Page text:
Walking faster could make you live longer, study

Increased walking pace associated with reduced mortality risk


A new study by the University of Sydney suggests that speeding up your walking pace could extend your life. It is also associated with a 20 percent risk diminishment for all-cause mortality.

Observation of the data from the people who walk at a brisk or fast pace, scientists found 24% risk reduction of cardiovascular disease mortality.

The defensive impacts of walking pace were additionally observed to be more pronounced in older age groups. Normal pace walkers aged 60 years or over experienced a 46 percent decrease in risk of death from cardiovascular causes, and quick pace walkers a 53 percent reduction.

Lead author Professor Emmanuel Stamatakis from the University of Sydney’s Charles Perkins Centre said, “A fast pace is generally five to six kilometres per hour, but it really depends on a walker’s fitness levels; an alternative indicator is to walk at a pace that makes you slightly out of breath or sweaty when sustained.”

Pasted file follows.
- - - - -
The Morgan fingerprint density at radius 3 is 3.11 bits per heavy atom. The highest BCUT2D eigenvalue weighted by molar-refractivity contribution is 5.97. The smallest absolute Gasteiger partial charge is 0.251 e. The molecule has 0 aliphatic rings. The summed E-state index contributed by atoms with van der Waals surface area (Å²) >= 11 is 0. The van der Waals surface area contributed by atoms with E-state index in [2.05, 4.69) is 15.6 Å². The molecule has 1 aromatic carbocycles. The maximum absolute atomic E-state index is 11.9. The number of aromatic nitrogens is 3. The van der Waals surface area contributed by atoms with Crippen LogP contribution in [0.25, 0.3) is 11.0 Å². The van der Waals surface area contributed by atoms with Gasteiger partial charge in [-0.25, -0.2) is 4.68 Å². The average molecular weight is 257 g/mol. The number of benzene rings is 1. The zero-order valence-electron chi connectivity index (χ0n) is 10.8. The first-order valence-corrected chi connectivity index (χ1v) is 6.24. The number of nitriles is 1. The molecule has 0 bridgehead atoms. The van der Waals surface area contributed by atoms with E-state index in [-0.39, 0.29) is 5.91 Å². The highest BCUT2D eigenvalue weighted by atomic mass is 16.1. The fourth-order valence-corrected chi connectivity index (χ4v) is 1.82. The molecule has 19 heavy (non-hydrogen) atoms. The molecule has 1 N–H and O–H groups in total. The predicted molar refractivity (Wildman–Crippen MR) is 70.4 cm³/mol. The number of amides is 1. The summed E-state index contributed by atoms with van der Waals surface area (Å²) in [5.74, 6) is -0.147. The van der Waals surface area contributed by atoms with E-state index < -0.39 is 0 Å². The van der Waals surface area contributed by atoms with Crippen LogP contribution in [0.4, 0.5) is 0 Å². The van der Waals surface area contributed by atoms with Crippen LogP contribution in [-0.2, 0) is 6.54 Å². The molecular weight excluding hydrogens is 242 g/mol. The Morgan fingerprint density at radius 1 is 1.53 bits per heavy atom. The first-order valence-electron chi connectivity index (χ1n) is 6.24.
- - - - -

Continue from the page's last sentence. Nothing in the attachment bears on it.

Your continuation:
Linking mortality records with the results of 11 population-based surveys in England and Scotland between 1994 and 2008 – in which participants self-reported their walking pace – the research team then adjusted for factors such as total amount and intensity of all physical activity taken, age, sex, and body mass index.

Professor Stamatakis said, “Walking pace is associated with all-cause mortality risk, but its specific role – independent from the total physical activity a person undertakes – has received little attention until now. While sex and body mass index did not appear to influence outcomes, walking at an average or fast pace was associated with a significantly reduced risk of all-cause mortality and cardiovascular disease.”

“There was no evidence to suggest pace had a significant influence on cancer mortality, however.”

“Separating the effect of one specific aspect of physical activity and understanding its potentially causal association with risk of premature death is complex. Assuming our results reflect cause and effect, these analyses suggest that increasing walking pace may be a straightforward way for people to improve heart health and risk for premature mortality – providing a simple message for public health campaigns to promote.”

The study is published today in a special issue of the British Journal of Sports Medicine (from the BMJ Journals group) dedicated to Walking and Health, edited by lead author Professor Emmanuel Stamatakis from the University of Sydney’s Charles Perkins Centre and School of Public Health.